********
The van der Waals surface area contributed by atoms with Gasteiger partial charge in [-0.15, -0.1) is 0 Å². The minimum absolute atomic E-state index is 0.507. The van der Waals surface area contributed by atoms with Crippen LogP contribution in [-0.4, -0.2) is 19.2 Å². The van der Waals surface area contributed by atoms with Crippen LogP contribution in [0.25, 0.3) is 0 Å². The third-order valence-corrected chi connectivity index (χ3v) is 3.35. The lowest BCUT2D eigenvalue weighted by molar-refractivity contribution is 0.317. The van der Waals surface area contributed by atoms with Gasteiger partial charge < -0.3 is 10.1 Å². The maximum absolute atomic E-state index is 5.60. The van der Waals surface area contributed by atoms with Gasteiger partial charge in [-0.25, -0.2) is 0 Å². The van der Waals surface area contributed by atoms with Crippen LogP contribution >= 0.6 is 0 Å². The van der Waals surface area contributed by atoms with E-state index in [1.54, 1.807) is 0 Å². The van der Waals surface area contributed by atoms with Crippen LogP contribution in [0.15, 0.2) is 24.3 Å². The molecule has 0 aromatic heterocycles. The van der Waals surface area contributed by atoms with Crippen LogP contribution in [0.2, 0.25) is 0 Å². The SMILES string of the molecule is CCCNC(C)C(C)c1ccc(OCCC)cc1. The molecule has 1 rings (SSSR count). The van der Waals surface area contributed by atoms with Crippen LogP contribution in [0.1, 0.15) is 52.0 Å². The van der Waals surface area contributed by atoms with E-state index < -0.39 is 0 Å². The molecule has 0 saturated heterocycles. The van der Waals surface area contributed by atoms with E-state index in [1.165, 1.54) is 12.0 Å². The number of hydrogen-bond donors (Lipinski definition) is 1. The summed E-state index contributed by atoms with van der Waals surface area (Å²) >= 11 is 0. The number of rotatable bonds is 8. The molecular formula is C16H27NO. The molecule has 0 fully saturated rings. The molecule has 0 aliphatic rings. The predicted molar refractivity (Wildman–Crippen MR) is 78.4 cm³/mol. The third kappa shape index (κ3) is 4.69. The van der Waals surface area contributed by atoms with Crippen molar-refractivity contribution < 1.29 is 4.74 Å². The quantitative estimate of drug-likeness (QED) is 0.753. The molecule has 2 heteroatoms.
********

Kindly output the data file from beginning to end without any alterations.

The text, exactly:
The van der Waals surface area contributed by atoms with Gasteiger partial charge in [-0.15, -0.1) is 0 Å². The minimum absolute atomic E-state index is 0.507. The van der Waals surface area contributed by atoms with Crippen LogP contribution in [-0.4, -0.2) is 19.2 Å². The van der Waals surface area contributed by atoms with Crippen LogP contribution in [0.25, 0.3) is 0 Å². The third-order valence-corrected chi connectivity index (χ3v) is 3.35. The lowest BCUT2D eigenvalue weighted by molar-refractivity contribution is 0.317. The van der Waals surface area contributed by atoms with Gasteiger partial charge < -0.3 is 10.1 Å². The maximum absolute atomic E-state index is 5.60. The van der Waals surface area contributed by atoms with Gasteiger partial charge in [-0.25, -0.2) is 0 Å². The van der Waals surface area contributed by atoms with Crippen LogP contribution >= 0.6 is 0 Å². The van der Waals surface area contributed by atoms with E-state index in [1.54, 1.807) is 0 Å². The van der Waals surface area contributed by atoms with Crippen LogP contribution in [0.15, 0.2) is 24.3 Å². The molecule has 0 aromatic heterocycles. The van der Waals surface area contributed by atoms with Crippen LogP contribution in [0.2, 0.25) is 0 Å². The SMILES string of the molecule is CCCNC(C)C(C)c1ccc(OCCC)cc1. The molecule has 1 rings (SSSR count). The van der Waals surface area contributed by atoms with Crippen LogP contribution in [0.1, 0.15) is 52.0 Å². The van der Waals surface area contributed by atoms with E-state index < -0.39 is 0 Å². The molecule has 0 saturated heterocycles. The van der Waals surface area contributed by atoms with E-state index in [1.165, 1.54) is 12.0 Å². The number of hydrogen-bond donors (Lipinski definition) is 1. The summed E-state index contributed by atoms with van der Waals surface area (Å²) >= 11 is 0. The number of rotatable bonds is 8. The molecular formula is C16H27NO. The molecule has 0 fully saturated rings. The molecule has 0 aliphatic rings. The predicted molar refractivity (Wildman–Crippen MR) is 78.4 cm³/mol. The third kappa shape index (κ3) is 4.69. The van der Waals surface area contributed by atoms with Crippen molar-refractivity contribution < 1.29 is 4.74 Å². The quantitative estimate of drug-likeness (QED) is 0.753. The molecule has 2 heteroatoms.